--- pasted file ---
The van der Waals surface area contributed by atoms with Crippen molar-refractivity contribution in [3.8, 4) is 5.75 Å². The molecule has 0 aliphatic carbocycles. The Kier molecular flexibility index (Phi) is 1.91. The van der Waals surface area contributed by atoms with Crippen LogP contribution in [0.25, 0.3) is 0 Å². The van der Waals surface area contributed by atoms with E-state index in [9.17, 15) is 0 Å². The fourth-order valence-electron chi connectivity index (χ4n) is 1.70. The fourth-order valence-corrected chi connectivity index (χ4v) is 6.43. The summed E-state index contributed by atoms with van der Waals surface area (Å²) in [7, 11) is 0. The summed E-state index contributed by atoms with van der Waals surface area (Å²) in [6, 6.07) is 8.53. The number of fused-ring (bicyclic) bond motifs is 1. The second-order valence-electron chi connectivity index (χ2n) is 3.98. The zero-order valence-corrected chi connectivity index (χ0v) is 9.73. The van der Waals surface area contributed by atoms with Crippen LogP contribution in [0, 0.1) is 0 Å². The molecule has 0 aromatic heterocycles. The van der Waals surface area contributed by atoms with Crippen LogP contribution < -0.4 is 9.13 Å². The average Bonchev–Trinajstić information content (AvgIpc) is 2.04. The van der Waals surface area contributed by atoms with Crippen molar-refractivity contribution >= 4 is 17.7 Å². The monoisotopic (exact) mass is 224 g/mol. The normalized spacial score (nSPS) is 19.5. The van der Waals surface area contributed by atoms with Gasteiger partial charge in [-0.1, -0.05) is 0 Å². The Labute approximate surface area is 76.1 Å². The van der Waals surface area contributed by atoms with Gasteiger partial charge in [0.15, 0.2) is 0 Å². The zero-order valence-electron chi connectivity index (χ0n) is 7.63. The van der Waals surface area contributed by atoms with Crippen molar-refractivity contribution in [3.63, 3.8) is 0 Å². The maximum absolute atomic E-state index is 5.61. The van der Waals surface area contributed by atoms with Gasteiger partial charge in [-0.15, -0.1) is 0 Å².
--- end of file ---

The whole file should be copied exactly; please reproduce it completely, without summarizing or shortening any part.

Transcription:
The van der Waals surface area contributed by atoms with Crippen molar-refractivity contribution in [3.8, 4) is 5.75 Å². The molecule has 0 aliphatic carbocycles. The Kier molecular flexibility index (Phi) is 1.91. The van der Waals surface area contributed by atoms with Crippen LogP contribution in [0.25, 0.3) is 0 Å². The van der Waals surface area contributed by atoms with E-state index in [9.17, 15) is 0 Å². The fourth-order valence-electron chi connectivity index (χ4n) is 1.70. The fourth-order valence-corrected chi connectivity index (χ4v) is 6.43. The summed E-state index contributed by atoms with van der Waals surface area (Å²) in [7, 11) is 0. The summed E-state index contributed by atoms with van der Waals surface area (Å²) in [6, 6.07) is 8.53. The number of fused-ring (bicyclic) bond motifs is 1. The second-order valence-electron chi connectivity index (χ2n) is 3.98. The zero-order valence-corrected chi connectivity index (χ0v) is 9.73. The van der Waals surface area contributed by atoms with Crippen LogP contribution in [0, 0.1) is 0 Å². The molecule has 0 aromatic heterocycles. The van der Waals surface area contributed by atoms with Crippen LogP contribution < -0.4 is 9.13 Å². The average Bonchev–Trinajstić information content (AvgIpc) is 2.04. The van der Waals surface area contributed by atoms with Crippen molar-refractivity contribution >= 4 is 17.7 Å². The monoisotopic (exact) mass is 224 g/mol. The normalized spacial score (nSPS) is 19.5. The van der Waals surface area contributed by atoms with Gasteiger partial charge in [-0.1, -0.05) is 0 Å². The Labute approximate surface area is 76.1 Å². The van der Waals surface area contributed by atoms with Gasteiger partial charge in [0.15, 0.2) is 0 Å². The zero-order valence-electron chi connectivity index (χ0n) is 7.63. The van der Waals surface area contributed by atoms with Crippen molar-refractivity contribution in [3.63, 3.8) is 0 Å². The maximum absolute atomic E-state index is 5.61. The van der Waals surface area contributed by atoms with Gasteiger partial charge in [-0.15, -0.1) is 0 Å².